This rolling replacement, preferably with a constant sample size (series size), of the empirical data (the characterization points) on which the construction of the friction model is based advantageously allows for an effective and permanent updating of said model, thus enhancing the robustness and reliability thereof.

Preferably, the characterization points are acquired during steering reversals 15, that is to say when the driver of the vehicle (voluntarily) changes the direction in which he actuates the steering wheel 3, this change aiming at switching from a left-steering situation, in which the driver exerts a force which pulls the steering wheel to the left, into a right-steering situation, in which the driver exerts a force which pulls the steering wheel to the right, or vice versa.

Indeed, any steering reversal 15 causes a switch (a reversal) of the direction of displacement of the (movable) members of the steering system.

Now, in practice, the resistant forces due to frictions inner to the steering mechanism, which tend to oppose the steering maneuver, have their sign opposite to the sign of the displacement (and more particularly the sign of the displacement speed) of the members of the steering.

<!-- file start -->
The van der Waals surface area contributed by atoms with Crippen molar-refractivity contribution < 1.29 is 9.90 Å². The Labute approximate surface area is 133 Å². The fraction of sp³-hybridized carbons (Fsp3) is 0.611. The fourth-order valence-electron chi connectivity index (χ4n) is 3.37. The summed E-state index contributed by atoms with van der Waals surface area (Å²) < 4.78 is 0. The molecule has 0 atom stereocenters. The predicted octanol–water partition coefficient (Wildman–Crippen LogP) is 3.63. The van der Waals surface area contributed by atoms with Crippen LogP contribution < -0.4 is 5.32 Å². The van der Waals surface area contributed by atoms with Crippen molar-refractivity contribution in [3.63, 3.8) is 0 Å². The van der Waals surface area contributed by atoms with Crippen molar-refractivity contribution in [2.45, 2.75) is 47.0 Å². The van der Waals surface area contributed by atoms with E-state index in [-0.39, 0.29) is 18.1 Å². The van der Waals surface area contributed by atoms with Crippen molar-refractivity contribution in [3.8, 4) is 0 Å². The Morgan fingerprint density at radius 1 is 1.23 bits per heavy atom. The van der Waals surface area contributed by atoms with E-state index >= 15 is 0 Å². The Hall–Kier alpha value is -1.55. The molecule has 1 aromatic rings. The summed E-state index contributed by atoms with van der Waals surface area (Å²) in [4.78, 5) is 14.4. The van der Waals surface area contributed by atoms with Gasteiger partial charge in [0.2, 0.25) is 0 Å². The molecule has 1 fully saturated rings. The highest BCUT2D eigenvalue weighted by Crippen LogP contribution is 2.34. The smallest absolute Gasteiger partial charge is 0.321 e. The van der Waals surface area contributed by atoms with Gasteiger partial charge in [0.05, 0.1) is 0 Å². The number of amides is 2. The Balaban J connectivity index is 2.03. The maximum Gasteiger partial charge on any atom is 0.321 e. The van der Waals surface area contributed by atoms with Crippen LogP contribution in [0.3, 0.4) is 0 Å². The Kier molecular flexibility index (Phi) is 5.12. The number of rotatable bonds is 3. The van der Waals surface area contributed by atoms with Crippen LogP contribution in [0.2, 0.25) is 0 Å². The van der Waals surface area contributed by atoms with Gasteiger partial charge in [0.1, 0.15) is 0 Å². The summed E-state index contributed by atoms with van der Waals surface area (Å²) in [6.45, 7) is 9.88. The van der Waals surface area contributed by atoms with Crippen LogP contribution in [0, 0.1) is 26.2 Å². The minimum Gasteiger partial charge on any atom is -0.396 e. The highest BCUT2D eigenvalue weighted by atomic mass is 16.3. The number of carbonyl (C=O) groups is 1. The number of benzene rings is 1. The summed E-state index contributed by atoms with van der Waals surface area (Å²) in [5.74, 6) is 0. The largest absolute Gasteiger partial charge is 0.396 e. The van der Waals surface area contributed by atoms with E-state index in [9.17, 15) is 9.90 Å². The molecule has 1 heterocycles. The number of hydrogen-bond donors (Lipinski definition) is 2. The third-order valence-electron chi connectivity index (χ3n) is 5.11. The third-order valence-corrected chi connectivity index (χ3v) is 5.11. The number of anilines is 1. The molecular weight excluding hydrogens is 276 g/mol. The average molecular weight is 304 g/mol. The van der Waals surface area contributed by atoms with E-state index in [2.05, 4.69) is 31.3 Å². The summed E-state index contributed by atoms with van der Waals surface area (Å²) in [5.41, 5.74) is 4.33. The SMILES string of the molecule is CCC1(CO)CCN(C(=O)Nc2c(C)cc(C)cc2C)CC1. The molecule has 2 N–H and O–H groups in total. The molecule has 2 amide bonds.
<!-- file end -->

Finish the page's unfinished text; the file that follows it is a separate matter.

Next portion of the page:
Switching the direction of maneuvering of the steering, and therefore switching the direction of displacement of the members of the steering, therefore causes almost simultaneously, on the one hand, the disappearance of a first resistant force component, attributable to the frictions which have opposed, prior to the steering reversal 15, the displacement of the members of the steering in the first direction (conventionally, to the left), and on the other hand, the appearance of a new (second) resistant force component, also attributable to the frictions, but having a sign that is opposite to the sign of the first resistant force component, and which opposes this time, subsequently to the steering reversal 15, the displacement of the members of the steering in the second direction (to the right) opposite to the first direction.

The presence of frictions, and more particularly the reversal of the action direction of the frictions when inverting the steering direction 15, is therefore at the origin of a hysteresis phenomenon which results, when inverting the steering direction, into a drop, in absolute value, of the resistant force, and consequently into a drop, in absolute value, of the assistance force Cassist which is output by the assist motor (and more generally into a drop of the actuation force Caction which is applied to the steering mechanism) for counteracting (and overcoming) said resistant force.